This review is part of chick lit plus blog tours.

I was provided a copy of the book for review, but the summary and thoughts on the book are mine.

January 5, 2013

Below Stairs: The Classic Kitchen Maid's Memoir That Inspired Upstairs, Downstairs and Downton Abbey: Margaret Powell

My Husband always seems to manage to surprise me at Christmas, with something I love and didn't know that I was missing or needed and this year wasn't an exception. In my pile of books from him this year was this one and a memories about the Lady that inspired Downton Abbey.

This book is written by Powell who grew up in a family that was always growing and parents who would barely make ends meet to survive. As early as she could Powell was sent to work and ended up going into service as a kitchen maid. It funny to see how she choose what part of service to go into based on assignments. She didn't like sewing so she went into the kitchen so she didn't have to do repairs on things. Then she talks about her experience in service; what she learned and how she was treated differently from other servants and the "THEM" of the house. As well as how her position changed between households and moving from Kitchen Maid to Cook and how they had an effect on how she was treated.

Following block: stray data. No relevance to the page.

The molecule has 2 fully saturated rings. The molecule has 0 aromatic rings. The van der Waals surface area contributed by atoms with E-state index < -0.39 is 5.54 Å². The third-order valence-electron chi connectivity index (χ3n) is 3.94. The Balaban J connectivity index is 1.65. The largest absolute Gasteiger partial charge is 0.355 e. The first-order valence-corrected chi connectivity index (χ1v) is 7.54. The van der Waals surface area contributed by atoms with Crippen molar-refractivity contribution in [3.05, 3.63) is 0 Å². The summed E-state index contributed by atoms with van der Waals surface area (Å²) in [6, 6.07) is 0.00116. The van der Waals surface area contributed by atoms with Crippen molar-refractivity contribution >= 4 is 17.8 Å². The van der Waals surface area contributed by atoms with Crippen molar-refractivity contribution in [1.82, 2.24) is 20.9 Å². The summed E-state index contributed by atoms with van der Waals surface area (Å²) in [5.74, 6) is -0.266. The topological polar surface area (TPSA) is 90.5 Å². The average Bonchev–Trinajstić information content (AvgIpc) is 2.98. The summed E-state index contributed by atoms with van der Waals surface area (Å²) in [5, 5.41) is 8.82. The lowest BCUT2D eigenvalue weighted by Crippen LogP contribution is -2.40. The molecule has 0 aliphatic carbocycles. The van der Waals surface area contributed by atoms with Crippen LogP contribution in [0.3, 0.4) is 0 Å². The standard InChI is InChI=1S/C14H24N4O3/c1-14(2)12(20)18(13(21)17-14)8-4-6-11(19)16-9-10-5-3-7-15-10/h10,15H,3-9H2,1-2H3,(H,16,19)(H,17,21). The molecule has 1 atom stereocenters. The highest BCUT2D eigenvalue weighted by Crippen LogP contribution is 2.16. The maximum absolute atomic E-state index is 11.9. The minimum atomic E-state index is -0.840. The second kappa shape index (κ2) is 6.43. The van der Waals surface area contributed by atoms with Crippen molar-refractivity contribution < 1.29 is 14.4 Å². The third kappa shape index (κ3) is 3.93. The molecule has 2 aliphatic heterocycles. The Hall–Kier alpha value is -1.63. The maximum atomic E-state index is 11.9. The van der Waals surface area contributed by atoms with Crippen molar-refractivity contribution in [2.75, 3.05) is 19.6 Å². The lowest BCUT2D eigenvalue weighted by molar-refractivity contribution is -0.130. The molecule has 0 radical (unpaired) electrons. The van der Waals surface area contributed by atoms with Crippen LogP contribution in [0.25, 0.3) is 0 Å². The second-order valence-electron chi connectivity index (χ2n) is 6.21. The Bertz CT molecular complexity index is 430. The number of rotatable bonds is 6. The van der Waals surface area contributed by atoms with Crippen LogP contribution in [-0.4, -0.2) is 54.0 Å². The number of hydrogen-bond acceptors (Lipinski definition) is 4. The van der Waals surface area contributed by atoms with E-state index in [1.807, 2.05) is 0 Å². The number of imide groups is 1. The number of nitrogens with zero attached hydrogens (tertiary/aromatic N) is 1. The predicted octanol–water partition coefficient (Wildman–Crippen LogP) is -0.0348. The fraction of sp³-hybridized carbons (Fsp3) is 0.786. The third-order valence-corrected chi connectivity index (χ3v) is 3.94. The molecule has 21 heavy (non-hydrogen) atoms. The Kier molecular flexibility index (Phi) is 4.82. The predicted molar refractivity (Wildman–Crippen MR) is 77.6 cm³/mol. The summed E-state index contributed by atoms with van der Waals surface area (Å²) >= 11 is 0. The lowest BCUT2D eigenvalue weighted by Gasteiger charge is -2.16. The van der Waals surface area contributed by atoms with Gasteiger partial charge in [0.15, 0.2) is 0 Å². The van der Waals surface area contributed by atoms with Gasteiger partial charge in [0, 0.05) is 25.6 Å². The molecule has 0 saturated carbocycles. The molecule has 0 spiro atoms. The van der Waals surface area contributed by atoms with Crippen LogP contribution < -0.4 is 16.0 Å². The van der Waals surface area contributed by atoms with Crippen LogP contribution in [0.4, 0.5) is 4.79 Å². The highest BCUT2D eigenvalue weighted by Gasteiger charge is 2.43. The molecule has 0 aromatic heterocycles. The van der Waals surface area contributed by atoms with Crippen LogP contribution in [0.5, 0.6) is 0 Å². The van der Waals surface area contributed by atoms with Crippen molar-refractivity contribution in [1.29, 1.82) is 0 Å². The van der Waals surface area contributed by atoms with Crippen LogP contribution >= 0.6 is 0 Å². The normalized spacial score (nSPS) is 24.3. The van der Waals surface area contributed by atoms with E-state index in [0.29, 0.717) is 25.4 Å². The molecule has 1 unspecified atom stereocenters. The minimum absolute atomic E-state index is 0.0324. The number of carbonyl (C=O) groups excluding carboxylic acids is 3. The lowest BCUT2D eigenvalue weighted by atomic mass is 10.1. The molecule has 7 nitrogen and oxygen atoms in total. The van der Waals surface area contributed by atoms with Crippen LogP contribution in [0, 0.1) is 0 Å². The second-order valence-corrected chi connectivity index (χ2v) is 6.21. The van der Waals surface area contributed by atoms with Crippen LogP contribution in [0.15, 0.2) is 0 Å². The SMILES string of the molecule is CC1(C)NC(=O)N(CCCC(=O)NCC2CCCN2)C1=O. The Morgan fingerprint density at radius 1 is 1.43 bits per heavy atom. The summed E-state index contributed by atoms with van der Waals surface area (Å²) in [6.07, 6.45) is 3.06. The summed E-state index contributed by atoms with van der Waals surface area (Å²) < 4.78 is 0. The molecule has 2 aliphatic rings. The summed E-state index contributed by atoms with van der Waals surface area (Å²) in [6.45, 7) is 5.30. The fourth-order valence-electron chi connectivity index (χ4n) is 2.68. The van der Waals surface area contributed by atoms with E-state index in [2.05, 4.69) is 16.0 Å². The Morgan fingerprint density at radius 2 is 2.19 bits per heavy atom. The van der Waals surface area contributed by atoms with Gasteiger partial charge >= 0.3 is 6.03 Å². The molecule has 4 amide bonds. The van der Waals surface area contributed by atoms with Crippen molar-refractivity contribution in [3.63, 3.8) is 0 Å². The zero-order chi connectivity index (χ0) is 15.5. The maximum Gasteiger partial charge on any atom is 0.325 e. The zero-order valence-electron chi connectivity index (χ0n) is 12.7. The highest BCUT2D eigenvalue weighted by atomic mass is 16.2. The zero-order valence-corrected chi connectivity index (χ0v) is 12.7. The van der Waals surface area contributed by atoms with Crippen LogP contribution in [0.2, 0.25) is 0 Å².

During the time period that she served and the different situations that she served in. There was a change in serving, how people were treated, and how people acted/reacted to servants.

I enjoyed reading this book. I really do like reading about other peoples lives, autobiographies and biographies. But, I am very picky as I may have mentioned before in that I like hearing stories and ways I can relate to the person, beyond just a facts kind of list. They meet this person, worked on this item, etc. This was relatable to me. There was some of the I worked for these type of people who had these ideas or ways of doing things while this happened, but then it would go back to how it related to her personally and experiences more than just facts. This is what really appeals to me. I would suggest this to others who enjoy biographies and I can see how it inspired what it did, 3 stars.